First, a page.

The Invisible Crises: Protecting Human Rights During a Pandemic

It has been nearly 5 months since the first evidence of a viral outbreak was detected in the city of Wuhan. Since December 2019, we have seen significant loss on both the personal and governmental level, with over 9,000,000 infections and 475,123 deaths (all statistics correct as of 23/06/2020) around the world, and the crippling of the global economy. Throughout this period, we have also seen the gradual erosion of human rights. Racism, strict authoritarian responses, intrusive surveillance, and the closing of borders just a few of the human rights abuses that seem to be on the daily rise.

Human Rights are not a privilege conferred by government. They are every human being’s entitlement by virtue of his humanity.

Mother Teresa

The attack on the media and the infringement of privacy rights

In its report on Covid-19 and human rights in April, The UN pointed out that under the pretext of fake news, journalists, doctors, healthcare workers and activists or political opposition were being arrested. Heightened online surveillance and aggressive cyber policy, forming part of “Sweeping efforts to eliminate misinformation or disinformation” can result “in purposeful or unintentional censorship that underpins trust”.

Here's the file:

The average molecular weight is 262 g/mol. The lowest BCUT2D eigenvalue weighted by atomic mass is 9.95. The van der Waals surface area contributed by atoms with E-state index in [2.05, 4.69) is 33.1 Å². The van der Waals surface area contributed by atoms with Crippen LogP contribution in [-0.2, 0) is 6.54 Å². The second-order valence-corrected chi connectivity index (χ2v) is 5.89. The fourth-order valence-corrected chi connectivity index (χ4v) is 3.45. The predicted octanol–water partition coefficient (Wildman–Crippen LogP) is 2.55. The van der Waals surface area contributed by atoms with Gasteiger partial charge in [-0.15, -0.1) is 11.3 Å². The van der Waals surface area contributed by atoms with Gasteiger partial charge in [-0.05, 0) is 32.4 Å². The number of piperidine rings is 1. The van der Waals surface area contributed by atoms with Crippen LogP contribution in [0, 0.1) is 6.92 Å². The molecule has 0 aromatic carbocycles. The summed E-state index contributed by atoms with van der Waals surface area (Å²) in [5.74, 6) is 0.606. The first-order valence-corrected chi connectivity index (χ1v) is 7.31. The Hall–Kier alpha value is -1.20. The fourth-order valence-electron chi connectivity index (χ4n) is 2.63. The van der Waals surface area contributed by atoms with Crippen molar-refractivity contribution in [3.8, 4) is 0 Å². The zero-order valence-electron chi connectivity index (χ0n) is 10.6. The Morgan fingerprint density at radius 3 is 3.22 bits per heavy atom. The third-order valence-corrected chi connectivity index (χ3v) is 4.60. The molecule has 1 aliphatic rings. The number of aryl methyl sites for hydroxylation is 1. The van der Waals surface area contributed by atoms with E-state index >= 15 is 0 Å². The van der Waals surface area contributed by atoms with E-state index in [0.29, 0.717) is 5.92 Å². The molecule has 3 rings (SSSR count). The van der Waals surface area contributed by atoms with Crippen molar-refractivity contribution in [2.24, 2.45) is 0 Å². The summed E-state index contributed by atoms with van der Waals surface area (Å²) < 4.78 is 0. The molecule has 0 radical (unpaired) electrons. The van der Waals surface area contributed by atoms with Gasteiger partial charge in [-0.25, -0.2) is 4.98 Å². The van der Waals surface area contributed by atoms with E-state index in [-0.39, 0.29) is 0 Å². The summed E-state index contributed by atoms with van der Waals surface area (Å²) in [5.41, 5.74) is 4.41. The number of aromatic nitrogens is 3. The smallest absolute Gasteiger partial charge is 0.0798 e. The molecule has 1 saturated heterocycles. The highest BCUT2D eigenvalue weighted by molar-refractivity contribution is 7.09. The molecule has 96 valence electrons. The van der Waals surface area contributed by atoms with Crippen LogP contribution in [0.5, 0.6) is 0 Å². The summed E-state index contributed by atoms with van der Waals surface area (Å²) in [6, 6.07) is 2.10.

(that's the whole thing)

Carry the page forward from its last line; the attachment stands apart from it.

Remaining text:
The attack on the media during the pandemic is a global phenomenon. In the United States of America, President Donald Trump has claimed that his “authority is total” during a White House briefing, using his position to continually undermine the authenticity of the media. Recently, Trump signed an executive order targeting social media companies following his threats to “strongly regulate” or “close down” platforms after Twitter fact-checked a pair of his tweets making false statements about the extent of voter fraud in the US.

Through inhibiting the role of the media in fact-checking his statements, and by making racist and offensive statements to journalists during press briefings, Trump is fuelling racial tensions and a culture of hostility towards foreigners, ultimately shaping his presidency into an autocracy.  

The subversion of the democratic process is also present in the United Kingdom, with No.10 urging people not to “believe everything you read in the papers” following reports that the Prime Minister’s most senior adviser, Dominic Cummings in March, was in violation of government guidance in March. He had driven 260 miles from London to Durham with his family whilst his wife was experiencing Covid-19 symptoms. This was, however soon denounced as an “inaccurate article”. By titling factual, investigative journalism ‘fake news’, the government’s response forms part of a worrying Trumpian trend seen throughout the West. 

The coronavirus pandemic, as with other health crises which demand media attention, must not be used as a cover under which authoritarian states can disregard individual human rights or repress the free flow of information. 

The deprivation of individual freedoms